|Mohammad Sharif Khalil
|Mohammad Sharif Khalil v.
Ur Jaddou (U.S. Supreme Court 2021); Mohammad Sharif Khalil v. L. Francis Cissna (Ninth Circuit 2020); Mohammad Sharif Khalil v. Kevin McAleenan (C.D. CA 2018)
|Federal Agency Involved:
|Material support of terrorism; terrorism-related inadmissibility grounds (TRIG); CARRP
Mohammad Khalil fled Afghanistan over 20 years ago because the Taliban was targeting him for his membership in the Northern Alliance. He first sought refuge in Germany. He was still not safe, so he traveled to the U.S. In March 2000, an Immigration Judge granted his asylum application.
Mr. Khalil applied for lawful permanent residence with USCIS in 2002 – just a few months after Congress passed the USA PATRIOT Act. USCIS denied his application after eight years by retroactively applying provisions of the PATRIOT Act and the REAL ID Act even though Mr. Khalil’s military training had not disqualified him for asylum. Mr. Khalil filed a second application for lawful permanent residence, which USCIS again denied after another nine years.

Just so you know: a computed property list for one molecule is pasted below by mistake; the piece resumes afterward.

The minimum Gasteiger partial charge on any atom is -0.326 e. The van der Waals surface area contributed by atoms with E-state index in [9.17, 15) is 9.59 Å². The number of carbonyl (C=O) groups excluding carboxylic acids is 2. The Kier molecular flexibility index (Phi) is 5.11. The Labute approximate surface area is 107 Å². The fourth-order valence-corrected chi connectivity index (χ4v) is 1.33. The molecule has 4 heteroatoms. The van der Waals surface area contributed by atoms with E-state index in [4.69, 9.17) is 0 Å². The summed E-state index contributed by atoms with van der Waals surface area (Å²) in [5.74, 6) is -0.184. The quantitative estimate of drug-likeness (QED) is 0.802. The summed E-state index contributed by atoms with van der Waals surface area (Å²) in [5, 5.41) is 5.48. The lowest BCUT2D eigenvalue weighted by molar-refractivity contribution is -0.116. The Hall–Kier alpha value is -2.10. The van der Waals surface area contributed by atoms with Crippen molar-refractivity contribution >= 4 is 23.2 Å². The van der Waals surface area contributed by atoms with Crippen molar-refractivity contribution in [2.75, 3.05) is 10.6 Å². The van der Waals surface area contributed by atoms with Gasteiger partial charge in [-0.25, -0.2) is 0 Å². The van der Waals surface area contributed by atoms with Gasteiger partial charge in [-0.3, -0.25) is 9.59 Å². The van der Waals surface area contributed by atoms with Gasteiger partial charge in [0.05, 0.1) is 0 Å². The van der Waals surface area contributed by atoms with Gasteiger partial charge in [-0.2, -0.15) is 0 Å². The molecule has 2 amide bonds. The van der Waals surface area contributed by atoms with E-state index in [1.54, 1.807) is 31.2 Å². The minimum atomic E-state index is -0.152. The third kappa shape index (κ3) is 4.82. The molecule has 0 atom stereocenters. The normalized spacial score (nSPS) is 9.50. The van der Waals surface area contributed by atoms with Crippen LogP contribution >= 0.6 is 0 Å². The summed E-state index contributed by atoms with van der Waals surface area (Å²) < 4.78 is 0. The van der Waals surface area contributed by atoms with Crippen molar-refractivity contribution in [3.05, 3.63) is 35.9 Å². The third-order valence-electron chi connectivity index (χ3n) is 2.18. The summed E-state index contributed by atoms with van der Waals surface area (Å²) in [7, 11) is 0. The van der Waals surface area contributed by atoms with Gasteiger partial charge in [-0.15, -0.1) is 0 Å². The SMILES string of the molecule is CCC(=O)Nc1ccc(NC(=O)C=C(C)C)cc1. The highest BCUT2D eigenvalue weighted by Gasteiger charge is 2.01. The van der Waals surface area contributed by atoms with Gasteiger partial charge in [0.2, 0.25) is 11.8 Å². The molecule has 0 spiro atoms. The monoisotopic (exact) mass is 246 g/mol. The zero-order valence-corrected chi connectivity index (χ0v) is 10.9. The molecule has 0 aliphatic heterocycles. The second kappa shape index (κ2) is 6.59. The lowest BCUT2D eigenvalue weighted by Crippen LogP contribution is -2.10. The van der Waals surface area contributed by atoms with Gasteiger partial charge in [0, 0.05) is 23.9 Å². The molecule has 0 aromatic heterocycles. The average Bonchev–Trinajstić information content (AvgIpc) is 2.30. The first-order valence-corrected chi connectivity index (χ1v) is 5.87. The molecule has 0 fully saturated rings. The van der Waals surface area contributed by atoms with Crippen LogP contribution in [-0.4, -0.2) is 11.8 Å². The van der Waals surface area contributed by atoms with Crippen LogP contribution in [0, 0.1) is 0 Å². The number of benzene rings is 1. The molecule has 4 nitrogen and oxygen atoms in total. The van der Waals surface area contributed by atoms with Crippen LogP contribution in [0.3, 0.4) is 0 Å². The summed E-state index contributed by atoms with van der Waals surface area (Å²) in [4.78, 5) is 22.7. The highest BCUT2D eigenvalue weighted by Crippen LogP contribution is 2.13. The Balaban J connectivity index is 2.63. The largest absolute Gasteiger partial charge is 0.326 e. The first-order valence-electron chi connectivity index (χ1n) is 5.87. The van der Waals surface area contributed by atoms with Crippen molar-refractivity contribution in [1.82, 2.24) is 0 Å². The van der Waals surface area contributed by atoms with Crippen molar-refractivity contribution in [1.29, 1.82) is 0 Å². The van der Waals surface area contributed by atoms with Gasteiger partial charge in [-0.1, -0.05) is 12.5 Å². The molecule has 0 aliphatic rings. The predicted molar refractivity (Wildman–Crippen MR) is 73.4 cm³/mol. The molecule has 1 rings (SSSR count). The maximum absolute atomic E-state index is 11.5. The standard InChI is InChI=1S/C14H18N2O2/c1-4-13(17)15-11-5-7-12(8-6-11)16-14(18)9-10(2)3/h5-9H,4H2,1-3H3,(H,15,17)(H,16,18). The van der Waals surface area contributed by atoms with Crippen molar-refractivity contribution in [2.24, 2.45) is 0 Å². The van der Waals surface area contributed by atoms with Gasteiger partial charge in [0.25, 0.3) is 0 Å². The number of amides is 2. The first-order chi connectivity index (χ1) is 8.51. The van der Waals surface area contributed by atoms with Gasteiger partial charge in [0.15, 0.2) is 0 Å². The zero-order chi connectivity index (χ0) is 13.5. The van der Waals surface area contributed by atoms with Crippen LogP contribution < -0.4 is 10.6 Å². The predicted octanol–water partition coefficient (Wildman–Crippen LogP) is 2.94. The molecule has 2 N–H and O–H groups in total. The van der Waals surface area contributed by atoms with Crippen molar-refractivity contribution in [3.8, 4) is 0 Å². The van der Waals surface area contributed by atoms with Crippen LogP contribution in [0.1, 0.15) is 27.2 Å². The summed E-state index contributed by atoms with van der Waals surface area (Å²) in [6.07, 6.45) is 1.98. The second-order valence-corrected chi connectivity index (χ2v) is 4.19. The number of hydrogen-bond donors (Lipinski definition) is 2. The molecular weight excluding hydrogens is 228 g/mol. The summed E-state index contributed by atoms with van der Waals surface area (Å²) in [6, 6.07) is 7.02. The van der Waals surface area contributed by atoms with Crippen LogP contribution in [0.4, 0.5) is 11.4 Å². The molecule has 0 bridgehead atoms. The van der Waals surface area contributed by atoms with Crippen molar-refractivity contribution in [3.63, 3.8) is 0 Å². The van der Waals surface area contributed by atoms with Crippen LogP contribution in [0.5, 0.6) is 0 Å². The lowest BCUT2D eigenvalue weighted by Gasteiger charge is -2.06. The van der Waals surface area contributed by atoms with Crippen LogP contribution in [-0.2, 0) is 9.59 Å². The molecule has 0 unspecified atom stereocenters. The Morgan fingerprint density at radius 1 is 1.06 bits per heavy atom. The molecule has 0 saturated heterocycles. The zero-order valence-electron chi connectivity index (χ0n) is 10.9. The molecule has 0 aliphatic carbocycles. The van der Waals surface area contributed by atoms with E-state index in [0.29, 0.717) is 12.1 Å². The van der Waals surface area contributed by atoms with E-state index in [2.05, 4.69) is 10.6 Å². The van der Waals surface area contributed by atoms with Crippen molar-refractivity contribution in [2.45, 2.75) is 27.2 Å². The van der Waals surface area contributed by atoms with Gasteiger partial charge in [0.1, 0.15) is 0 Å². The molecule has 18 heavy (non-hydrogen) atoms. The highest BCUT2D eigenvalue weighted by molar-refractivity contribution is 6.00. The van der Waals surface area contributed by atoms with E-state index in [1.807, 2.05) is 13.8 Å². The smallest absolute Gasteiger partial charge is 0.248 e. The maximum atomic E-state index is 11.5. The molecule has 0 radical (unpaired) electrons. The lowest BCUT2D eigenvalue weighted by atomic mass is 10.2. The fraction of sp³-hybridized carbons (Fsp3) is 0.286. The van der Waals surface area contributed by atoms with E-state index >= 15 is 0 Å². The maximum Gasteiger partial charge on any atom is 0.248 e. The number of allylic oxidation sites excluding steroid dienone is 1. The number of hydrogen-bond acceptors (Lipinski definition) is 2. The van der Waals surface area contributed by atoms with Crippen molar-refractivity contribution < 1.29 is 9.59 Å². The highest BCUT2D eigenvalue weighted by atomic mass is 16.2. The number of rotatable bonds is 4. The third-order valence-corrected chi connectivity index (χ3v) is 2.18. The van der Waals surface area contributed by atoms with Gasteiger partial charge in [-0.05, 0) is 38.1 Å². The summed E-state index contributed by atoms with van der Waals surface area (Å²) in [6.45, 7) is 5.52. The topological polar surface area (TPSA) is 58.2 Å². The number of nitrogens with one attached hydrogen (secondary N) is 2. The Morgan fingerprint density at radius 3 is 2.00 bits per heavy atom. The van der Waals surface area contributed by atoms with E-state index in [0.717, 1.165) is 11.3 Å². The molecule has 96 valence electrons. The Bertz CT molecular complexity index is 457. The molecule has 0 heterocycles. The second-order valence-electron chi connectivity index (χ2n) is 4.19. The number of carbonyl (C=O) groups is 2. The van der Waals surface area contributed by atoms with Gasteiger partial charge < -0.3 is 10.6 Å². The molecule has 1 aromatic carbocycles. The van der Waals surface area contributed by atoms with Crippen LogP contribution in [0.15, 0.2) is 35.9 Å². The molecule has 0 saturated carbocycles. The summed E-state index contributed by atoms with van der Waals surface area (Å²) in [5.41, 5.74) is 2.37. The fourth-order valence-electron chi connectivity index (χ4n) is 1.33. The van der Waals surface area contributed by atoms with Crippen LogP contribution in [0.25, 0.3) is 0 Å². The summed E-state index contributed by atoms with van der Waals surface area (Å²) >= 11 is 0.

MLFA challenged USCIS’s delay and denial of Mr. Khalil’s application in federal district court. The district court judge affirmed USCIS’s decision. MLFA appealed the case to the Ninth Circuit Court of Appeals, which noted in its decision affirming the district court’s ruling that the government’s position sends the message to U.S.-allied fighters that “the United States will betray you.” MLFA then filed a Writ of Certiorari to the U.S. Supreme Court, but the Court did not accept the case for oral argument.
Although USCIS denied Mr. Khalil’s second application in 2019, it issued a new policy in late 2022, essentially overcoming the Ninth Circuit Court of Appeals ruling by allowing a discretionary TRIG exemption to Afghan Allies who supported U.S. interests and/or participated in the resistance movement against the Taliban or the Soviet occupation of Afghanistan.
Unfortunately, Mr. Khalil passed away in February 2022 before he could pursue a third application for lawful permanent residence with a request for an exemption.
USCIS’s August 2022 policy change directly adopted the legal arguments MLFA made to the Supreme Court that US-supported allies who fought to protect America’s interests abroad were not providing material support to terrorism.